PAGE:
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He listened at the porch that day,

To hear the wheel go on, and on.- Page 63.

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What would the bee do without the rose,

And the honey hid mid her fragile leaves? What would the bird do without her nest?

And the summer day without the breeze?

What would the night do without the stars,
And the misty moon in her silver bed?
What would the heart do without its tears?
What would the world do if Love had fled?

THE MILKMAID

O where are you going so early? he said;
Good luck go with you, my pretty maid;
To tell you my mind I'm half afraid,
But I wish I were your sweetheart.
When the morning sun is shining low,
And the cocks in every farmyard crow,
I'll carry your pail,

O'er hill and dale,

And I'll go with you a-milking.

I'm going a-milking, sir, says she,
Through the dew, and across the lea;
You ne'er would even yourself to me,
Or take me for your sweetheart.
When the morning sun, &c.

209

Now give me your milking-stool awhile,
To carry it down to yonder stile;
I'm wishing every step a mile,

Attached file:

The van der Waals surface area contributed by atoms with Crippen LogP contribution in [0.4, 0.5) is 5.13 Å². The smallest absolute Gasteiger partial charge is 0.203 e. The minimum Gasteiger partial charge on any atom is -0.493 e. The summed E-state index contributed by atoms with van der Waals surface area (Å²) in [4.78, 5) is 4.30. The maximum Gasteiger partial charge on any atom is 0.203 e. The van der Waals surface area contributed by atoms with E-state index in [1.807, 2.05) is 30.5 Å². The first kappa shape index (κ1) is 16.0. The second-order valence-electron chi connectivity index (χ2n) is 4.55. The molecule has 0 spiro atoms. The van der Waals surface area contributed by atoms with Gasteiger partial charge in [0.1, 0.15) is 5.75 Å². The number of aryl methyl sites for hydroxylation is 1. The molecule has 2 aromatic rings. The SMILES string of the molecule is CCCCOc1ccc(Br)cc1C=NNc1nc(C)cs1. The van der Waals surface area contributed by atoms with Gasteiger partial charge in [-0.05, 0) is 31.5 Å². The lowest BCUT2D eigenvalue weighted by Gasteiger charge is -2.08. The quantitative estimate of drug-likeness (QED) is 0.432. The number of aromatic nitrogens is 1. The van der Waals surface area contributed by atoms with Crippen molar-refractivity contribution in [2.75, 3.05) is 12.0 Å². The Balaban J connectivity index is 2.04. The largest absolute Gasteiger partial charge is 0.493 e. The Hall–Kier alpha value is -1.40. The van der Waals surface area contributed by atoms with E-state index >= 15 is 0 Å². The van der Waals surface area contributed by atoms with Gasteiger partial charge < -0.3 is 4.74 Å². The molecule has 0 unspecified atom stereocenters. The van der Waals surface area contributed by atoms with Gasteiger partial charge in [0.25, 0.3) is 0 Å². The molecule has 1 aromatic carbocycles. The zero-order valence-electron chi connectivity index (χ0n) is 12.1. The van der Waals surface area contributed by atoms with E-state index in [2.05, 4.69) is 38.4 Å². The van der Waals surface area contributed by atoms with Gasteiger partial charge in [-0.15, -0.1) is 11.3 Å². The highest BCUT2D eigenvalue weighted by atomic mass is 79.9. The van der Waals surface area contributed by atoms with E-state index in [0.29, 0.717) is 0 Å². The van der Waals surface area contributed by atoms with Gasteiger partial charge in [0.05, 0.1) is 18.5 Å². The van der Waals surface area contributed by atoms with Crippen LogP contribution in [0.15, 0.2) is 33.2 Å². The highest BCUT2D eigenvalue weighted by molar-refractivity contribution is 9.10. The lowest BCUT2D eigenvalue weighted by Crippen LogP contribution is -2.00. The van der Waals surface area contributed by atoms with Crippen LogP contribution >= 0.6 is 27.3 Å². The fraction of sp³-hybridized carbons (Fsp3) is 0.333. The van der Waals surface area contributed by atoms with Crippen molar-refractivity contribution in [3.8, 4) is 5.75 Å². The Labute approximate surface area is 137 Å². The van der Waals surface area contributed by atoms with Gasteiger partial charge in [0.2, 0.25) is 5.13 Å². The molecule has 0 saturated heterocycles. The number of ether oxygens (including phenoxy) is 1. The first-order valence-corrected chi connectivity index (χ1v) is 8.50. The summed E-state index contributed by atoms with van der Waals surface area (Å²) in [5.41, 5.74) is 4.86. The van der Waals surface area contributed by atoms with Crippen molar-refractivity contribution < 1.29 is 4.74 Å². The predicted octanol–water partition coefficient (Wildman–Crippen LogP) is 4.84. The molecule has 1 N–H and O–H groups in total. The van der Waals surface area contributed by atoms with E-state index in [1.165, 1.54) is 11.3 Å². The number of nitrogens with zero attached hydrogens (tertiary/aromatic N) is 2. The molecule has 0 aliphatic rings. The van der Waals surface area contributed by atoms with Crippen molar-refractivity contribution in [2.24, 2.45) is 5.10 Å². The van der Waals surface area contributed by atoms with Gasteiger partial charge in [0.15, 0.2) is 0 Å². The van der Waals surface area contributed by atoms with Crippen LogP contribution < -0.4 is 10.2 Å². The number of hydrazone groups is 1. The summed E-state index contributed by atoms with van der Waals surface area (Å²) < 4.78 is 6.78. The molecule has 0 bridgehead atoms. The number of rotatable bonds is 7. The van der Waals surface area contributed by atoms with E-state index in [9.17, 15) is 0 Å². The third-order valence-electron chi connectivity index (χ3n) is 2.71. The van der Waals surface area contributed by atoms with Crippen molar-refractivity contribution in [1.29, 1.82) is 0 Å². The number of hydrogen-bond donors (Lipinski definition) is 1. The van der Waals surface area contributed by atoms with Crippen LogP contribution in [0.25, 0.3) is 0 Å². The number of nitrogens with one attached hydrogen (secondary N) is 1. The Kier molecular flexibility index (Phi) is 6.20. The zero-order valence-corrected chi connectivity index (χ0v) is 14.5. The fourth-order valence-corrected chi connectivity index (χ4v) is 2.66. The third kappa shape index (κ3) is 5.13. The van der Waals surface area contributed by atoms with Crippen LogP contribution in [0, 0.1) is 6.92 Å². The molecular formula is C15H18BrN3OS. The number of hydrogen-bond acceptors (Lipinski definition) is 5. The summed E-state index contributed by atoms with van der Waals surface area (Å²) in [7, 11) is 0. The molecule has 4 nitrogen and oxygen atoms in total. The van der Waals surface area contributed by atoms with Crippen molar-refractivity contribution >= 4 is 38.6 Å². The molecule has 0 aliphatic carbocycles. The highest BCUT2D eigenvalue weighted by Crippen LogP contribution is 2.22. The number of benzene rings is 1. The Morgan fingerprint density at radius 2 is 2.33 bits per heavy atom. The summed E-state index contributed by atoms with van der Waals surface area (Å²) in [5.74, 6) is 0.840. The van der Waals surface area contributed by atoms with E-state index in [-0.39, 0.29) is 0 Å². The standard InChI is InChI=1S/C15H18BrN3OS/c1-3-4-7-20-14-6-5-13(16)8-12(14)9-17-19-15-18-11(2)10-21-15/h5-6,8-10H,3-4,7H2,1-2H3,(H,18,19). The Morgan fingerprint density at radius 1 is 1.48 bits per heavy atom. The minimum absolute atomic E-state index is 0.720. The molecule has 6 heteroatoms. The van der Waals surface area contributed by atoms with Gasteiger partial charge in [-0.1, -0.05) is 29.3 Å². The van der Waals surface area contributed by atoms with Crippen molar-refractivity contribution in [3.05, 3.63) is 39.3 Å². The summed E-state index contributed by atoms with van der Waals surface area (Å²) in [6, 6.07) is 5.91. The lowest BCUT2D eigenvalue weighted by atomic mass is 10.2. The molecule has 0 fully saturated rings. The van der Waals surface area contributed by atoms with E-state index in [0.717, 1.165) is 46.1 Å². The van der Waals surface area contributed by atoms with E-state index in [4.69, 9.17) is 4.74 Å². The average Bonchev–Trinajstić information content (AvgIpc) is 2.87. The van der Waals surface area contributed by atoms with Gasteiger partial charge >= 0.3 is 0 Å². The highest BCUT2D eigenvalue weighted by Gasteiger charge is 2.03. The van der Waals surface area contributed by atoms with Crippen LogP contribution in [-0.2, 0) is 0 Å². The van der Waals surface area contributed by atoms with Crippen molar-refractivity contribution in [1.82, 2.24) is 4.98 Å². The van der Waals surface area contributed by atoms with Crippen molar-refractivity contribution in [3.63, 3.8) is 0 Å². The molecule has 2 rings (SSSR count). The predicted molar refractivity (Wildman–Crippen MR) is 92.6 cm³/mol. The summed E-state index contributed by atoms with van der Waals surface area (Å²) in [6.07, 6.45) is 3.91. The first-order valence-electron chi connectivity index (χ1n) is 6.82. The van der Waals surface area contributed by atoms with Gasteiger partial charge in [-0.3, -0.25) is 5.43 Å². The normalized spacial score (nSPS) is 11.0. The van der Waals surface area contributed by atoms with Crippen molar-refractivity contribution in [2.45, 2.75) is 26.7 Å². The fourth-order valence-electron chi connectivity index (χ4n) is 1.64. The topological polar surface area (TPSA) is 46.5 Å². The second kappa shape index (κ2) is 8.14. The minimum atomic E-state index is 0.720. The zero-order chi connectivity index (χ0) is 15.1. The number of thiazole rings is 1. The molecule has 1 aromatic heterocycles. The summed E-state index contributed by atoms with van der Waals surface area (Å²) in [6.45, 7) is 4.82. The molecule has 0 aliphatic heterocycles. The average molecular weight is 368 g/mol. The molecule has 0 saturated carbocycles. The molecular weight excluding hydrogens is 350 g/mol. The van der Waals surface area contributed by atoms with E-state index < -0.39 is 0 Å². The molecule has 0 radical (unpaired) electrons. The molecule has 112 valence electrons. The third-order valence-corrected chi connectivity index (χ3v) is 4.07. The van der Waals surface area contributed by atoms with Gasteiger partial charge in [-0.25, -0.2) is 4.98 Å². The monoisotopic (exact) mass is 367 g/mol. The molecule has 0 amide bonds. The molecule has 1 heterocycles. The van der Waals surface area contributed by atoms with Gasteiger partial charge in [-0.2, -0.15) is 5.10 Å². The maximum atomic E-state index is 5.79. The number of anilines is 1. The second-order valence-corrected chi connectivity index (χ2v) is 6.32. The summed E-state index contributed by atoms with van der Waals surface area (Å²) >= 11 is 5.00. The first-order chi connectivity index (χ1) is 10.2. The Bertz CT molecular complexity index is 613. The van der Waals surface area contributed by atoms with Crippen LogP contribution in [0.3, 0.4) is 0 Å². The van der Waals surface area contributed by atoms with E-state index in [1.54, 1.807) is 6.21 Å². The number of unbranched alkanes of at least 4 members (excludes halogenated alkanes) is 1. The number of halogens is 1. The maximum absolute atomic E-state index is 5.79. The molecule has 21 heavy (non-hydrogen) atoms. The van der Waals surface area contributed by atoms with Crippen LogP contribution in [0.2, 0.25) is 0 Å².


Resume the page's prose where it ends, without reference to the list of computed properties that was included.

And myself your only sweetheart.

O, here's the stile in-under the tree,
And there's the path in the grass for me,
And I thank you kindly, sir, says she,
And wish you a better sweetheart.

Now give me your milking-pail, says he, And while we're going across the lea, Pray reckon your master's cows to me, Although I'm not your sweetheart.

Two of them red, and two of them white,
Two of them yellow and silky bright,
She told him her master's cows aright,
Though he was not her sweetheart.

She sat and milk'd in the morning sun,
And when her milking was over and done,
She found him waiting, all as one
As if he were her sweetheart.

When the morning sun, &c.

CHANGE UPON CHANGE.

ELIZABETH B. BROWNING.

Five months ago, the stream did flow,
The lilies bloomed within the sedge,
And we were lingering to and fro,
Where none will track thee in this snow,
Along the stream, beside the hedge.
Ah, Sweet, be free to love and go!
For if I do not hear thy foot,

The frozen river is as mute,

The flowers have dried down to the root: And why, since these be changed since May, Shouldst thou change less than they?

And slow, slow as the winter snow,
The tears have drifted to mine eyes:
And my poor cheeks, five months ago
Set blushing at thy praises so,

Put paleness on for a disguise.
Ah, Sweet, be free to praise and go!
For if my face is turned too pale,
It was thine oath that first did fail,
It was thy love proved false and frail:
And why, since these be changed enow,
Should I change less than thou?

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